Mah:     “This map shows Riga is now in Latina.   Most of the stories I will tell you about comes from lots of research with my books and on the internet.”

Mah continues:   “But most of my information on Levi Straus came out of the encyclopedias and the Wikipedia. The other man responsible for the blue jeans was a man named Jacob Youphes.”   {Grandma Mah picked up the Wikipedia to show Johnnie the particulars as she points to the sentences for Johnnie.}     “When Jacob Youphes was born in 1831 of a Jewish family in 1830’s in Riga it was part of the Russian Empire.  His family was very poor.  When he was 23, he immigrated to America.  He settled in New York City.”

There he changed his name to Jacob Davis.   He ran his tailor shop before he left for Maine and later on in 1856, to San Francisco.  Then he once again he was moving to Weatherville.  Are you reading along with me, Johnnie?”

Johnnie:   Sure, Grandma, it is easy to read and look at the pictures at the same time.  But what is a tailor?

Mah:    “A tailor is a man who sews.  What do they call a woman who sews?”

Johnnie:   “I think it is a seamtess.”   “No, I mean a seamstress, right?”

Mah:   “Right.   It was at this time, it was believed, he worked as a journeyman tailor.”

     Johnnie:    “What is a journeyman?”

Mah:    “Let’s look in the dictionary on the computer.  Here is the cite.   “spell”. Dictionary.com Unabridged. Random House, Inc. 16 May. 2018. <Dictionary.com http://www.dictionary.com/browse/spellIt says that he is a person who has served as an apprenticeship at a trade.  He is certified to work at it assisting another person.  Now the show— ”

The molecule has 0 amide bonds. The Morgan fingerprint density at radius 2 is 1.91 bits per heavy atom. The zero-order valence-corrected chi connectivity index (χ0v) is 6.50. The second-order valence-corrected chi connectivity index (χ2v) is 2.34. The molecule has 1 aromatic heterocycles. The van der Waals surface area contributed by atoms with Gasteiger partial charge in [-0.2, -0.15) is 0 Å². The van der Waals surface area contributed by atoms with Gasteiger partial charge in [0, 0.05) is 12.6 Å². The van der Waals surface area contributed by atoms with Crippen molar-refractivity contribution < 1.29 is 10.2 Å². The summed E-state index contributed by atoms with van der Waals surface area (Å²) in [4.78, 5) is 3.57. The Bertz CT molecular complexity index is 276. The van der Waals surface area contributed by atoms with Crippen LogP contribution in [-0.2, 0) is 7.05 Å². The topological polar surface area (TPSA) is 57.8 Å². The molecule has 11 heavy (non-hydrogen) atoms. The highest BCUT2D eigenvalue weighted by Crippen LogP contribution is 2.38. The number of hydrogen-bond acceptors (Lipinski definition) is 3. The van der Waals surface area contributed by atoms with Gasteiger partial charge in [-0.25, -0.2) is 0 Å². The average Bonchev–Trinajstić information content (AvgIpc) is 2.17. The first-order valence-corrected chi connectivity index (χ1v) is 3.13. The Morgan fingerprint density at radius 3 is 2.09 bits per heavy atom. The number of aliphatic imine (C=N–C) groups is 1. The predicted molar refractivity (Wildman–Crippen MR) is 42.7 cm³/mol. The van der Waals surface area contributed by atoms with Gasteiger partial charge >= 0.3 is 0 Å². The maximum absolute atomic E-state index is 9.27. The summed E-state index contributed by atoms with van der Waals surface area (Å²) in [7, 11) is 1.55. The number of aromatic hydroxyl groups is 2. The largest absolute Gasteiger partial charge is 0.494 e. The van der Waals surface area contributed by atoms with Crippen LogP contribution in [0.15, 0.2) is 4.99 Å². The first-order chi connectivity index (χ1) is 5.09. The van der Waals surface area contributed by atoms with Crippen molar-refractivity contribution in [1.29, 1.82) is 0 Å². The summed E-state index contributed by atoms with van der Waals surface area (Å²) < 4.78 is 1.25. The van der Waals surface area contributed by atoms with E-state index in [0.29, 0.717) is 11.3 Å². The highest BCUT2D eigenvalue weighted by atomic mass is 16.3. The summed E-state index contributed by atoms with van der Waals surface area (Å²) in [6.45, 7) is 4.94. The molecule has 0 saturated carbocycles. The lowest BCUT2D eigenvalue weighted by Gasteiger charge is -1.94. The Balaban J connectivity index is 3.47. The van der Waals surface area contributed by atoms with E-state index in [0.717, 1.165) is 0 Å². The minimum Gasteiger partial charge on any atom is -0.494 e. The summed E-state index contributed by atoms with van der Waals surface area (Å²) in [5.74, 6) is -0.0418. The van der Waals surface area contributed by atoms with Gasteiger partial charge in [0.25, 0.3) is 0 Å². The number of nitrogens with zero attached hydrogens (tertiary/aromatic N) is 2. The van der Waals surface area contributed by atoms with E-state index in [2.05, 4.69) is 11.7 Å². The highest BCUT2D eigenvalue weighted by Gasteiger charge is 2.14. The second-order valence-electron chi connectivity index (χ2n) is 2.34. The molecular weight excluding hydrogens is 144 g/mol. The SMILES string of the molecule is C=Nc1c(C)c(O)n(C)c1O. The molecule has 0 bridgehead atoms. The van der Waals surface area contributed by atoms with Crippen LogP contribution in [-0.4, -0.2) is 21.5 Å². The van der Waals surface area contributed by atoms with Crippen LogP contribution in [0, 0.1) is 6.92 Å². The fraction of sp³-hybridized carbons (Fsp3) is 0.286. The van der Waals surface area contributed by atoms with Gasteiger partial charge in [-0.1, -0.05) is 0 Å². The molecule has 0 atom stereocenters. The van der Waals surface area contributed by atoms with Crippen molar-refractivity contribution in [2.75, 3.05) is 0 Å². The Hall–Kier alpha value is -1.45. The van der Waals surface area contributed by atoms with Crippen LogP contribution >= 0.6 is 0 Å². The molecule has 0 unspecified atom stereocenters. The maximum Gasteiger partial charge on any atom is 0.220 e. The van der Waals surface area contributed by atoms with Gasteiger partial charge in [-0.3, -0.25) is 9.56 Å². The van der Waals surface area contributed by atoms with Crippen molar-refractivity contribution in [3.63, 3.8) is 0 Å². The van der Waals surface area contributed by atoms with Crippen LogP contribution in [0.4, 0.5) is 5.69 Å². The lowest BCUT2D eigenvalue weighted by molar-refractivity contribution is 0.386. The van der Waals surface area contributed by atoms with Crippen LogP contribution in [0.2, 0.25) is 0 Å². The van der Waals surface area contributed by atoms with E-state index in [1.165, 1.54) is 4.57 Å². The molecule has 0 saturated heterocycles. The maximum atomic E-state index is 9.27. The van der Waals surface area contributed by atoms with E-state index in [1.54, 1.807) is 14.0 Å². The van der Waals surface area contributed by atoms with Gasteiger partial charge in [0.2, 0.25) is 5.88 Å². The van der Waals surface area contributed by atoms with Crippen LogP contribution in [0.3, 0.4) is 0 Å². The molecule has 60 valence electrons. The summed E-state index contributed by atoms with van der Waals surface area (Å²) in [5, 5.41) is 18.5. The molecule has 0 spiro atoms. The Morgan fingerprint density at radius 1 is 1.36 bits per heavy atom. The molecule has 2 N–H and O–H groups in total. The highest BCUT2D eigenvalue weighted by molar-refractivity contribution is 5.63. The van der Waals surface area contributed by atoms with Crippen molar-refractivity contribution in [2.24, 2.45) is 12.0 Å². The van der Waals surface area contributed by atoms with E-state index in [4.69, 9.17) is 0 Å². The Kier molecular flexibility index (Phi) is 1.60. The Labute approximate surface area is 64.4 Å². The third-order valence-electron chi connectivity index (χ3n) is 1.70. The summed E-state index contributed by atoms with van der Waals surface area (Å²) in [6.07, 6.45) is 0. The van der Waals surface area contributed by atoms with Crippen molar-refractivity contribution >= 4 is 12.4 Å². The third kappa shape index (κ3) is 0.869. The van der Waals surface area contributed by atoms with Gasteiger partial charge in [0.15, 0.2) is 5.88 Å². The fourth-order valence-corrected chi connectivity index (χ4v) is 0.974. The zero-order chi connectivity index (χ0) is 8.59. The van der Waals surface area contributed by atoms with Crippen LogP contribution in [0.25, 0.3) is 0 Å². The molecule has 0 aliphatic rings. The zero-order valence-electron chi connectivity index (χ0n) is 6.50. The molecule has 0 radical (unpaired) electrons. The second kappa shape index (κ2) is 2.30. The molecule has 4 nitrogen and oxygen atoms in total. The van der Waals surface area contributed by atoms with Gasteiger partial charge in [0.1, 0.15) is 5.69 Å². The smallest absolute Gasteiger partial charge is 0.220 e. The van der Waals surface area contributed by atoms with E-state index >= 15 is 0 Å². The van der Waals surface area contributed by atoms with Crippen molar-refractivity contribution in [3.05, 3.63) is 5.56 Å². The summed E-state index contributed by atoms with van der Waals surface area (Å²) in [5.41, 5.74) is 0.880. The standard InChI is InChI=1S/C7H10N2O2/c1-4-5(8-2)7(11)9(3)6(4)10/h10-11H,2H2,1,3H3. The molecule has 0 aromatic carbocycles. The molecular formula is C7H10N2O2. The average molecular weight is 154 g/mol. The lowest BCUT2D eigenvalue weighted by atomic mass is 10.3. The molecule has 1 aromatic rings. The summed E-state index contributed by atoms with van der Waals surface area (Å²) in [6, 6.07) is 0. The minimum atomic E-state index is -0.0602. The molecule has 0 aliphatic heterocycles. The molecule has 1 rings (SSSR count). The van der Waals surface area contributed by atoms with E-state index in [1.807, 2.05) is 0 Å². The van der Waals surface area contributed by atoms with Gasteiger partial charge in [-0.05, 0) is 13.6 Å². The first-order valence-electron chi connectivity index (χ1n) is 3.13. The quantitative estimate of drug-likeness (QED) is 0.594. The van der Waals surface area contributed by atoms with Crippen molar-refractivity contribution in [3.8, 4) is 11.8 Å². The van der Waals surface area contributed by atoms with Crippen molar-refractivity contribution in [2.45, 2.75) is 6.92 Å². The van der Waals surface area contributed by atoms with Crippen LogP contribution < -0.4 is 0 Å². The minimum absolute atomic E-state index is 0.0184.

Johnnie:   “The show must go on!”

Mah:  “Now where were we?  In 1858, he was on the move again.  But this time he moved to Western Canada to pan for gold.”

Johnnie:   “This time he did not work as a Tailor.”

Mah:   “You are very observant.  But he must have done some socializing.   Back to our Wikipedia.   In 1858, Davis was on the move again.  This time he moved to Western Canada.  While there he met and married a German immigrant named Annie Parksher and had 6 children by her.  During his time in Canada, he tried his luck with panning gold and selling tobacco including selling wholesale pork.

Johnnie:   “That sure is a lot of kids.”

Mah:   “Yes, in those days, people had a lot of kids.   Now, where were we?”

Johnnie:  (He points his finger at the page)  “Right there Mah.  This is getting interesting, but I won’t remember all the dates.”

Mah:   “In 1867, he returned to San Francisco with his wife and family, then moved on, eventually to Reno Nevada.  He started his Tailor store once again.  In his tailor shop, he also sold tents, horse blankets, and the wagon covers.   They were for the railroad workers on the Central Pacific Railroad.  He worked his tailoring with heavy duty cotton cloth and a heavy duty cotton denim cloth.  These products he bought from the Levi Strauss & Company.

 

I have a picture on my wall over there that is an illustration of the Central Pacific Railroad.”

Illustration, “Across the Continent. The snow sheds on the Central Pacific Railroad in the Sierra Nevada Mountains. From a sketch by Joesph Becker.” Originally printed in Frank Leslie’s Illustrated Newspaper, Vol. 29, February 6, 1870, p. 346.

Johnnie:  “I knew he would do that.”

Mah:  “In the tailor shop, he sewed items that people really needed and used in their life.  He sold tents, horse blankets, and wagon covers.  The material he used was heavy duck cloth and also heavy cotton denim.  Mr. Davis bought his material from Levi Strauss & Company.”